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Think You Spotted a Great White? Here’s What You Probably Saw

a sunset over a body of water

It’s easy to mistake several marine creatures commonly found in Casco Bay for the famously frightening sharks that visit our waters far less frequently

While you may have heard about sightings of great white sharks in Maine, the likelihood of seeing one inside Casco Bay is very slim. In fact, none of Portland Paddle’s guides have ever seen one in the bay. Due to boat traffic to and from the harbors and relatively shallow waters, Great Whites tend to keep their distance — especially in the waters around Portland harbor.

There are many other marine creatures, however, that are easy to mistake for a Great White. If you think you may have spotted one cruising in our cool waters, take another look! It’s much more likely that it’s one of the following creatures.

 

Ocean Sunfish

a close up of an animalThough ocean sunfish are large (4-8’ long) with a tall dorsel fin, these fish are not to be confused with sharks. Ocean sunfish pose no threat to humans, but should still be reported if seen because they are increasingly rare to see! One of the tell-tell ways to distinguish a sunfish from a shark is by its movement. The sunfish tends to swim on its side with its fin moving in and out of the water, whereas a shark fin slices smoothly through the water. Sunfish are seen in Casco Bay and are a very unique fish to spot!

Source: https://www.wpri.com/community/environment/shark-or-sunfish-how-you-can-spot-the-difference/

Image: https://en.wikipedia.org/wiki/Ocean_sunfish

 

Basking Shark

a fish swimming under waterThough intimidating looking, the basking shark is only a threat to plankton, its main food source. In fact, the basking shark only has nubs for teeth and feeds much like a whale does. Basking sharks are the largest sharks that would venture into Casco Bay, a 20 foot basking shark was spotted by lobstermen last summer near Portland Harbor! This is much larger than even the biggest great whites. Though basking sharks can be difficult to distinguish from a great white, there are subtle differences. The basking sharks have a more rounded dorsel fin with motled coloring where a great white has a straight fin with two-toned colors.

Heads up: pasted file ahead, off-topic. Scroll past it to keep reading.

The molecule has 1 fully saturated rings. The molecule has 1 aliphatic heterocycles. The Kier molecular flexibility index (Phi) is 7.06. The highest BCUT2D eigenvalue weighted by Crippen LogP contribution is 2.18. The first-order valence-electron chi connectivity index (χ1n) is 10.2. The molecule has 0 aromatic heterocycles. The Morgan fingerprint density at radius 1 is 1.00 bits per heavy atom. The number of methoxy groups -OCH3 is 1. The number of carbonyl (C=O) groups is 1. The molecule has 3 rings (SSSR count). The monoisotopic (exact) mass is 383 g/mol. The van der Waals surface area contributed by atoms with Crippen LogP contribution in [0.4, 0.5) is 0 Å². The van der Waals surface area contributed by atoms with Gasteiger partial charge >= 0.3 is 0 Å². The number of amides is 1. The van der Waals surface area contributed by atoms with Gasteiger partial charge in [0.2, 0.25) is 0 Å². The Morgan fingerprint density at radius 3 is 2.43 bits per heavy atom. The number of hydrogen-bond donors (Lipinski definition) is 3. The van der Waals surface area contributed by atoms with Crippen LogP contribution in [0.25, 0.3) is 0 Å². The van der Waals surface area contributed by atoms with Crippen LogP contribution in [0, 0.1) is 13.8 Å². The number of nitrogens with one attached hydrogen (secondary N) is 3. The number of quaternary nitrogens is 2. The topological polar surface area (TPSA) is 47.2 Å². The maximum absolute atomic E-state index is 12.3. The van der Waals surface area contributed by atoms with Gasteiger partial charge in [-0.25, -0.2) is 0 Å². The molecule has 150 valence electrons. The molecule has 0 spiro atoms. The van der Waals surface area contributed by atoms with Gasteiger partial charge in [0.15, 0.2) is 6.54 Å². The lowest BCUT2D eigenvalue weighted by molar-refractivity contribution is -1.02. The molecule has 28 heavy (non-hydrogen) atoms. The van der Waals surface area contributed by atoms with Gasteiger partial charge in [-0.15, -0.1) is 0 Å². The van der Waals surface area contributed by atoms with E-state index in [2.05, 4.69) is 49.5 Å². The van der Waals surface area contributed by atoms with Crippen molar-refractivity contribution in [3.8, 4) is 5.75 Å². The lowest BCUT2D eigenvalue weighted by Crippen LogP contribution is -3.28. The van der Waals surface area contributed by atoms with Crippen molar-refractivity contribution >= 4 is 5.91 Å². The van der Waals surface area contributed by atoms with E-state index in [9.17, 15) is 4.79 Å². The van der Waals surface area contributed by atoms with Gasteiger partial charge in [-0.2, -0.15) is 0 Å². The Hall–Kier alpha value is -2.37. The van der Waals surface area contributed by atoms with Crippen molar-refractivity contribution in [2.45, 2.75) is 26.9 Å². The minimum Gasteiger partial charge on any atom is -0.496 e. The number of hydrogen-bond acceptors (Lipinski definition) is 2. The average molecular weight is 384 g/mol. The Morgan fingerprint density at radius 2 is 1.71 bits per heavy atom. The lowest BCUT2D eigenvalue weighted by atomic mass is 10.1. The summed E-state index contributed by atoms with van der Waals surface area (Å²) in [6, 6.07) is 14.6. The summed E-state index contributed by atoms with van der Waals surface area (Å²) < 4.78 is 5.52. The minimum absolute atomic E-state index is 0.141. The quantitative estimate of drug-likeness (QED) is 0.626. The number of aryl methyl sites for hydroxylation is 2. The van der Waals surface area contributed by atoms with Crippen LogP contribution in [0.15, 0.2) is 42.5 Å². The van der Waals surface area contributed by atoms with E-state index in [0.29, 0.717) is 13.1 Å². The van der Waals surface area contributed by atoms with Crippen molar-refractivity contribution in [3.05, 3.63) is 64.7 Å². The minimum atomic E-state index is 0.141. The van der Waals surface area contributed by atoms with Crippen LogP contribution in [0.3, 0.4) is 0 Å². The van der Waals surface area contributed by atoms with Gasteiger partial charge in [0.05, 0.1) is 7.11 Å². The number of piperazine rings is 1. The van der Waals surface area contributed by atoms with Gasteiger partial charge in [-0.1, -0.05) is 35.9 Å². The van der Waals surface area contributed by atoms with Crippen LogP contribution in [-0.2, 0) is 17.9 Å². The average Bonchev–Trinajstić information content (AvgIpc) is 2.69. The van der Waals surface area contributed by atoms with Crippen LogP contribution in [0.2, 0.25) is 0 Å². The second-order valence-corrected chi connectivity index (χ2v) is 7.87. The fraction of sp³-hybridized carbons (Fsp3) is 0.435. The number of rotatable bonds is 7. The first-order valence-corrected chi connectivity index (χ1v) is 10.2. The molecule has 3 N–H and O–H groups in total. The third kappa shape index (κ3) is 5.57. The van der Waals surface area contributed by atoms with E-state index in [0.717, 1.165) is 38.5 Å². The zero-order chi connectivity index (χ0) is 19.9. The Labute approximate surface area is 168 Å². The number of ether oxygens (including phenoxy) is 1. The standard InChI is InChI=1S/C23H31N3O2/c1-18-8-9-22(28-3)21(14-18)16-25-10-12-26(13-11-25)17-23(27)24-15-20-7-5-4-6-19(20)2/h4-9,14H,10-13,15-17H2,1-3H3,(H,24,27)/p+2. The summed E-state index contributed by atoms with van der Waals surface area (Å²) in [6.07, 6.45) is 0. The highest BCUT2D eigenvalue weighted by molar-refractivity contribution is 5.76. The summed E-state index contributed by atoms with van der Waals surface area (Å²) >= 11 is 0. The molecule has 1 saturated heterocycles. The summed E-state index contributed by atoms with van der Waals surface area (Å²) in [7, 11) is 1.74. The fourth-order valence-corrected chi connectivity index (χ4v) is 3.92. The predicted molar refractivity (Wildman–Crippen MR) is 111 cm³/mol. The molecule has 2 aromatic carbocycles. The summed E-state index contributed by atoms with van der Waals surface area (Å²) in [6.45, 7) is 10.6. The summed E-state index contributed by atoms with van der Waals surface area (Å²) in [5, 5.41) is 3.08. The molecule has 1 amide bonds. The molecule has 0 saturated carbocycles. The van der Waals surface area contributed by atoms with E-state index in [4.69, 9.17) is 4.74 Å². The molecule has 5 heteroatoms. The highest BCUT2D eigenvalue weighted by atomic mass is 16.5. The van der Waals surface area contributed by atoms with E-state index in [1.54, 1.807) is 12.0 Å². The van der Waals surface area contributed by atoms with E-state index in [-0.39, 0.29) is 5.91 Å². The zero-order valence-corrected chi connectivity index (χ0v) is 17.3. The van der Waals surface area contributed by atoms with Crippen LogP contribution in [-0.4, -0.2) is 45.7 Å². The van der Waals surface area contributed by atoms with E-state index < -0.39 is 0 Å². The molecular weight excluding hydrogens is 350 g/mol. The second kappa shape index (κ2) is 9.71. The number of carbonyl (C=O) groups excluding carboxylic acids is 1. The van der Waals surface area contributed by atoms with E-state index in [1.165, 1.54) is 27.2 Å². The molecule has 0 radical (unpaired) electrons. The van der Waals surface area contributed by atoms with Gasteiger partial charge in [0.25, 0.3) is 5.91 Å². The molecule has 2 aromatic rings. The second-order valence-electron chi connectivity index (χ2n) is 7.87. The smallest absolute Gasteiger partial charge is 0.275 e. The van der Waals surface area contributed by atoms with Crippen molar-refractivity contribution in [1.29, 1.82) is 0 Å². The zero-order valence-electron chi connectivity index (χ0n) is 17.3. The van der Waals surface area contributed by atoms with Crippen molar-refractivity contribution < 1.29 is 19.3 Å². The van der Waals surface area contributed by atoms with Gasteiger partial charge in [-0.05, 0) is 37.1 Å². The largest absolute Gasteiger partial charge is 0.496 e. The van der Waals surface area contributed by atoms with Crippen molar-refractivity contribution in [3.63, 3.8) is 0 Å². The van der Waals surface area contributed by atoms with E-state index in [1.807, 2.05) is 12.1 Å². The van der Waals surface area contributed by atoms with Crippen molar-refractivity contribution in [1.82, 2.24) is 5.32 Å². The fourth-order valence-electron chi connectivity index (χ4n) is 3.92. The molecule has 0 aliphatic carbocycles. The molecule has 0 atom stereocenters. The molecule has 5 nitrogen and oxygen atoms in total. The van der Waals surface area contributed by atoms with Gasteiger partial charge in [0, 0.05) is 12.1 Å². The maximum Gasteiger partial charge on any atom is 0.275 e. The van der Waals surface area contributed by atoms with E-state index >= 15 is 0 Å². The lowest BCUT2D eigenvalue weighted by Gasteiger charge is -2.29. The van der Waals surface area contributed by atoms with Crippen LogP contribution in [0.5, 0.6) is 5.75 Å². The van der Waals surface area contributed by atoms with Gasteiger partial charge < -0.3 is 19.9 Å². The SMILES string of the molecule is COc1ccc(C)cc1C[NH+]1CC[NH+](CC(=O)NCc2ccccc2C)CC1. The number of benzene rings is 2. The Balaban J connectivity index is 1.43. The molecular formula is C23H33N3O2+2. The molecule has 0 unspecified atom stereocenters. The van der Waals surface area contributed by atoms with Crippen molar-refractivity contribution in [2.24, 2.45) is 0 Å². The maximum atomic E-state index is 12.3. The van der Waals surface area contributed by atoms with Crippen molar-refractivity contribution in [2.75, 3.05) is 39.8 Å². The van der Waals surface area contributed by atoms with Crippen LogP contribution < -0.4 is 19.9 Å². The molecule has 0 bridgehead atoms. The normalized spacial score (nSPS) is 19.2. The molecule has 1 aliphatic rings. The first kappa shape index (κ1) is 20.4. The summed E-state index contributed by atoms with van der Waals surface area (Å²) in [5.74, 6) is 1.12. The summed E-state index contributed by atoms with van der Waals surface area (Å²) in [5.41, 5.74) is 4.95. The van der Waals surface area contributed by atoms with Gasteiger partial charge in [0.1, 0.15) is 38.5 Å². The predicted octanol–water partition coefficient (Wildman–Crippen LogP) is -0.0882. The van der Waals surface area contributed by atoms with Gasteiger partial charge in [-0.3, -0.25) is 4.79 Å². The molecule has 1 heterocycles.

Source: https://www.newscentermaine.com/article/life/animals/20-foot-basking-shark-spotted-near-portland-maine-harbor/97-701336fd-27e6-4792-b0fe-cd8940f9a551

Image: https://en.wikipedia.org/wiki/Basking_shark

 

Atlantic White-Sided Dolphin

a dolphin swimming in blue waterThese beautiful, playful creatures are sometimes seen among the waves in the outer reaches of Casco Bay. They can grow to 9 feet long and and weigh 400-500 pounds! Though it has a dorsel fin like a shark, dolphins have a smaller, more rounded fin, where shark fins are more triangular. Dolphins are commonly misidentified as sharks. These dolphins travel in small groups, so if you see one, keep your eyes peeled for more!

Source: https://www.fisheries.noaa.gov/species/atlantic-white-sided-dolphin

Image: https://ocean-sounds.org/en_US/marine-mammals/marine-mammals-in-norway/atlantic-white-sided-dolphin/

 

Harbor Porpoise

a fish swimming under waterThe harbor porpoise is the cetecean we most often spot in Casco Bay. Though much smaller than a great white, and more closely resembling a dolphin, the harbor porpoise still has a dorsel fin that could be mistaken for a shark to the untrained eye. Measuring up to 6 feet and traveling in small pods, the harbor porpoise is an exciting animal to see in Casco Bay. You’ll often hear the puff of their blows before you see them.

Source: https://www.pressherald.com/2021/08/12/intertidal-harbor-porpoises-in-maine-are-a-rare-treat-to-see/

Image: https://en.wikipedia.org/wiki/Harbour_porpoise

Of these marine creatures, the most commonly confused for great white sharks are the ocean sunfish and the basking shark, due to their size. Though rare, great whites have been reported off the coast of Maine, but they rarely venture into the areas of Casco Bay that are most popular for kayaking. The likelihood of a great white attacking a kayak in Casco Bay is even lower — in fact, it has never happened. Moreover, the kayaks we use for most of our tours are as big if not bigger than most great whites, so they are unlikely to mistake us as prey — especially when we are in a group. There are very serious risks to consider when paddling in Casco Bay, including the risk of hypothermia in cold water and the dangers of boat traffic. We encourage anyone who is paddling without a guide to focus more on those very immediate and present risks. And also don’t forget to keep your eyes peeled for all of the majestic and exciting marine creatures found in these waters!

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